How to Install WordPress From Your iPad

WordPress and iPad are two pretty significant things in my life right now. Recently I bought my very first iPad and, inbetween playing World of Goo, making music on my Korg, and buying apps, I’ve been trying to figure out if I can replace my laptop with my iPad so it can be my number one on-the-go device. I want my iPad to be more than a toy and actually be useful beyond playing Solitaire (which is what I have done most of on my iPad).


This week, I want to see if I can build my brand new portfolio website using only my iPad. Everything, from installation, to images, graphics and content – can I do it on my iPad? I’ll be posting about it all week. As yet, I’m not quite sure how successful I will be so you could witness a massive flop.

In the first instance I thought “yeah, easy!” I went to download WordPress using Safari and realized that I couldn’t actually download the files as the iOS doesn’t have a native file system. Not so easy as I thought – spanner very much in works. But I endeavored and today have seen much success with installation. Let’s get to it:

Tutorial: Installing WordPress from your iPad

You could, if your web hosting offers it, install WordPress using Fantastico – one click and WordPress is installed. But that wouldn’t make for a very interesting post, and anyway, not everyone has access to Fantastico. Instead I knew I had to figure out a way to download WordPress, edit wp-config and FTP the whole thing back up onto my server. This would involve apps and it took a while to figure out the right tools, but I found them. Neither are free but these apps are cheap and definitely worth it.

iCab is a browser for your iPad. Unlike Safari, you can use it to download files and then transfer them to other programs such as Dropbox or your FTP. Not only that, but it uses tabbed browsing so you don’t have to keep zooming in and out of your browser to move pages.

Goodreader is an app for reading and editing files. It was built for docs, txt and pdf but it also has great FTP functionality which you can use to upload WordPress and other files on to your server. I did try out FTP on the Go but (after forking out £5.99 for it) I discovered that you can’t upload folders and the idea of recreating the whole file system on my server made my eyes hurt. That’ll teach me to read the reviews in the future.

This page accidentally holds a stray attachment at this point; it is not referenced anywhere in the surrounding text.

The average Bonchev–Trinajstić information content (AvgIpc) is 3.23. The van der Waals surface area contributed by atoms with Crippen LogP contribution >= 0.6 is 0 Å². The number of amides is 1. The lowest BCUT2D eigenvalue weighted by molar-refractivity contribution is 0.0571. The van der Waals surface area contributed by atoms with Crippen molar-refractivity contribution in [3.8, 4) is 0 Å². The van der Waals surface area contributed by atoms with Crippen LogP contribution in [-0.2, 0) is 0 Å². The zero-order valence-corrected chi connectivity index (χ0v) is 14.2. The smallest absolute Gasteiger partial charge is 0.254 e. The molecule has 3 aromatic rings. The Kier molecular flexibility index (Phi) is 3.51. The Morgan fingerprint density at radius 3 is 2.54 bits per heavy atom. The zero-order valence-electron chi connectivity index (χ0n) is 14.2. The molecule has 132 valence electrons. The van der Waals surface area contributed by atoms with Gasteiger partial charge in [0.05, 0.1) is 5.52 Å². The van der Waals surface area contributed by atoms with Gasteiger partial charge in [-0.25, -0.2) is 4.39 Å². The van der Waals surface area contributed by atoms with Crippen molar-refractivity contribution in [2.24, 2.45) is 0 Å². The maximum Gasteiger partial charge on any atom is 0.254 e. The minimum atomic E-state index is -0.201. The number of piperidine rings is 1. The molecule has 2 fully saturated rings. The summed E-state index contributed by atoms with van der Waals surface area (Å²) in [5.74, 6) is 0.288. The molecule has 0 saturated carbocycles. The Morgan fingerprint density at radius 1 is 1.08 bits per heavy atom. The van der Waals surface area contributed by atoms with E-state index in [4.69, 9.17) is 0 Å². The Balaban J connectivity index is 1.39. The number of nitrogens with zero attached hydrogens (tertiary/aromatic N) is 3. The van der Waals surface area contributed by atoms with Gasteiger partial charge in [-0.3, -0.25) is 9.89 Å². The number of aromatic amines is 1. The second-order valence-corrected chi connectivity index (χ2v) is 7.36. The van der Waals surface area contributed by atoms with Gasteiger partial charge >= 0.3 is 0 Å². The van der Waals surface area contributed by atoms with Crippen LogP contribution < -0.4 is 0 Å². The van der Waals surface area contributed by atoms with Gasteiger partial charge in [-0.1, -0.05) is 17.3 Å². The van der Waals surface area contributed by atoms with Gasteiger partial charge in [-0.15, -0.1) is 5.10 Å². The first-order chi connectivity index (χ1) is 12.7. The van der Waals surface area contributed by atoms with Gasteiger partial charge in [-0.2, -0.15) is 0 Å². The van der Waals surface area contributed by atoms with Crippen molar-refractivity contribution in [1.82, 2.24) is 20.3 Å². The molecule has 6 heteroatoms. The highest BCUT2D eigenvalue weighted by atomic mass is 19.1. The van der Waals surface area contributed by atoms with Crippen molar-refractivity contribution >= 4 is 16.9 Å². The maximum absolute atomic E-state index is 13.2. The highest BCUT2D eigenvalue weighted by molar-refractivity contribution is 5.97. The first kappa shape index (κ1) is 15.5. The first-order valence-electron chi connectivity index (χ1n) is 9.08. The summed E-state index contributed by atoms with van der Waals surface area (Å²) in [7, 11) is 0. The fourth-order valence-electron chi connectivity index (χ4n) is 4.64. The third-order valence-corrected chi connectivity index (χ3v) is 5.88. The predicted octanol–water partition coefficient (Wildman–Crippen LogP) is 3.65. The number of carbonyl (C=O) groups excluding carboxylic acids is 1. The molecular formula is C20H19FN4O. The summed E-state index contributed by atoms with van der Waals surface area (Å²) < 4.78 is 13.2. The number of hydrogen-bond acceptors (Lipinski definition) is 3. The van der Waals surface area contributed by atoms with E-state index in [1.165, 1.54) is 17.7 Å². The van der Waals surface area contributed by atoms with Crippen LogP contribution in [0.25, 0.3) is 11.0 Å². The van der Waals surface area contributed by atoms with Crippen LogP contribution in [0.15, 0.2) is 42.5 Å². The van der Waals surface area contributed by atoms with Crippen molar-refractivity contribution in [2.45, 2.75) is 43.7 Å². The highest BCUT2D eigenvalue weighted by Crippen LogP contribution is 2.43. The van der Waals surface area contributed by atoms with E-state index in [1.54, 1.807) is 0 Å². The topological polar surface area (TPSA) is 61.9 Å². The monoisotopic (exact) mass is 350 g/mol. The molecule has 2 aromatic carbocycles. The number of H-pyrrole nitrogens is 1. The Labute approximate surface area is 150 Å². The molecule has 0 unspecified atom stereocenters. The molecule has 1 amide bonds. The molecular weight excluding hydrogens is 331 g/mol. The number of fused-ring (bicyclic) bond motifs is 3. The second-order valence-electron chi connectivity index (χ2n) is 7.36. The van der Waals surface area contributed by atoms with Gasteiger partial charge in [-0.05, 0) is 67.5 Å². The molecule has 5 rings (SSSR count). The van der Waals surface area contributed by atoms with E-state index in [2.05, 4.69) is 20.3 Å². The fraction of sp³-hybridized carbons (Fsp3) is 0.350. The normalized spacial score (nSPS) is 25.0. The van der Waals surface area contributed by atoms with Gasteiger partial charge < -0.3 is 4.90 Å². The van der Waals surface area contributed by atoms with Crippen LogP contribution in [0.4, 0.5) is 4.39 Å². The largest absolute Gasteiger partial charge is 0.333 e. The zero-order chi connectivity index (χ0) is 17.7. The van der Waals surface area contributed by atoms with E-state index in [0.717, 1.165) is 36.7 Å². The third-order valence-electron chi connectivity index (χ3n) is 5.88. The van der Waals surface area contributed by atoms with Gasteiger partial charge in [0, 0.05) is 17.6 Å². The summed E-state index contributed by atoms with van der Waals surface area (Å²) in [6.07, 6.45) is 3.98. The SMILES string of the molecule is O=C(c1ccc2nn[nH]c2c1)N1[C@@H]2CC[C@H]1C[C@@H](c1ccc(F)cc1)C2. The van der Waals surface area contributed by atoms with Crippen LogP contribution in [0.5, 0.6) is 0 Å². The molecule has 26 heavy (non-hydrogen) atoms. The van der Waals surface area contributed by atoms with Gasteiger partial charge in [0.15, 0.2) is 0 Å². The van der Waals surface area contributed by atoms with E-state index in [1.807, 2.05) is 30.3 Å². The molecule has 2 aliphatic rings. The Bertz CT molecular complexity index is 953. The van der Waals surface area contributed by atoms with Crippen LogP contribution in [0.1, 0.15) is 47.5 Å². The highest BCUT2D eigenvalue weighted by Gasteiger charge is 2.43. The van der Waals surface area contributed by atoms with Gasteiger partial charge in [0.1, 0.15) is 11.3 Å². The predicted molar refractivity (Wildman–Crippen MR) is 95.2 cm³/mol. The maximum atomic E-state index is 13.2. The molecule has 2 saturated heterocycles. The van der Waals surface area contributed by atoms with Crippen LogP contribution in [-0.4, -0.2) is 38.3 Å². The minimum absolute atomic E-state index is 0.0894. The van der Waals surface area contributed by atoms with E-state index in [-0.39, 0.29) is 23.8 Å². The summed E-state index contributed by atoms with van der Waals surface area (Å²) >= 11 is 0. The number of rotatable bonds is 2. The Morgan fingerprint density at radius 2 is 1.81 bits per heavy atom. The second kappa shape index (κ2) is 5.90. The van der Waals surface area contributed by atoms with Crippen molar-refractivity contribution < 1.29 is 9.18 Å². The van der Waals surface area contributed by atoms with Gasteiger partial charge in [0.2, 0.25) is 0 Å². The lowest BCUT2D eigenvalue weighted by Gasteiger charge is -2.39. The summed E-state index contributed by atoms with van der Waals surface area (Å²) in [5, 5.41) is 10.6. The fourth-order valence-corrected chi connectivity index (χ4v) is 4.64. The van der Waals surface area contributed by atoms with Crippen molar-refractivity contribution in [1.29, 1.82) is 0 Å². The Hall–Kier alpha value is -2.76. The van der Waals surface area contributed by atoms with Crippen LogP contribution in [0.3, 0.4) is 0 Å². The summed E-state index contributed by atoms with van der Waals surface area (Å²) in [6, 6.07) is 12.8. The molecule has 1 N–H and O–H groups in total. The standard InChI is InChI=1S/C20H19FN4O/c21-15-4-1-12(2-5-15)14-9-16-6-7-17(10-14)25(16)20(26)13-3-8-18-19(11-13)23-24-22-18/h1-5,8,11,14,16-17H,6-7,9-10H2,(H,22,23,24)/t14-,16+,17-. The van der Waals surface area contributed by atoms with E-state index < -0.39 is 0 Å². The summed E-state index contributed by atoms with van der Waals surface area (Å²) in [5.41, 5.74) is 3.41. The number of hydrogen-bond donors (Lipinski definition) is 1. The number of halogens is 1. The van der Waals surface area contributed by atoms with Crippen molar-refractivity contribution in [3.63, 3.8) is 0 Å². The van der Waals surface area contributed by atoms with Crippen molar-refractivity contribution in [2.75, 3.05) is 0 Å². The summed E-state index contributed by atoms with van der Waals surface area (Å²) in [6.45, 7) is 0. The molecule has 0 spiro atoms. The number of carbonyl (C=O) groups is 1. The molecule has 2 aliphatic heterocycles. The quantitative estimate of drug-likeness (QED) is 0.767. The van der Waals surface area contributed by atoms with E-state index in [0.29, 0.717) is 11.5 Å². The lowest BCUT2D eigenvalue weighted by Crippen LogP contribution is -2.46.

Tip: A handy shortcut is to doubletap on your home button. This brings up a toolbar which makes it easy to navigate around your programs.

Let’s go through the normal WordPress installation sequence. I’m assuming that you have some knowledge of installing WordPress already:

1. Create your MySQL database

2. Open iCab and navigate to WordPress.org. Click Download

3. Click the Download icon in iCab:

4. Select “Open in external App”

5. Choose GoodReader. The file will be transferred to Goodreader.

6. Unzip the file

7. Find wp-config-sample.php. Select it and choose to view in TXT viewer

8. Add your database name, username and host.

9. Add your unique keys and salts. Save

10. Select “Manage Files”

11. Select wp-config-sample.php and then click rename.

12. Rename the file wp-config.php

13. Add an FTP server.

These will be your normal FTP details.

14. Tap on your server to connect

15. Navigate to the folder you want WordPress to live.

16. Upload.

This is so much slower than standard FTP so be prepared to wait. It took around 10 minutes for me.

17. Navigate to your domain. If you’re lucky you’ll get the install page. If you’re unlucky, like me, you’ll get a 500 Internal Server Error:

Poor me. Here it is in all it’s glory.

Internal Server Error
The server encountered an internal error or misconfiguration and was unable to complete your request.
Please contact the server administrator, me@mysite.com and inform them of the time the error occurred, and anything you might have done that may have caused the error.
More information about this error may be available in the server error log.
Additionally, a 500 Internal Server Error error was encountered while trying to use an ErrorDocument to handle the request.

To solve this problem I had to create and edit a .htaccess file. GoodReader doesn’t seem to like .htaccess and it adds a .txt onto the end. To solve this I downloaded a .htaccess file from another one of my sites via FTP and added the following code:

# BEGIN WordPress
RewriteEngine On
RewriteBase /
RewriteCond %{REQUEST_FILENAME} !-f
RewriteCond %{REQUEST_FILENAME} !-d
RewriteRule . /index.php [L]
# END WordPress

Then I uploaded the .htaccess file onto my server.

Hopefully you won’t have to go through all of this rigmarole. Instead you should visit your page and you’ll have the setup screen:

Fill in your details.

18. You are done!

A little bit more complex than the usual five minute install but it’s definitely do-able.

(wpmu.org)

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Wale Falade is Nigerian. A Business Systems Analyst, Technology Enthusiast and a Linux Server Administrator. He engages actively in improving online visibility of Nigerian brands. Follow him on twitter @diaryofageek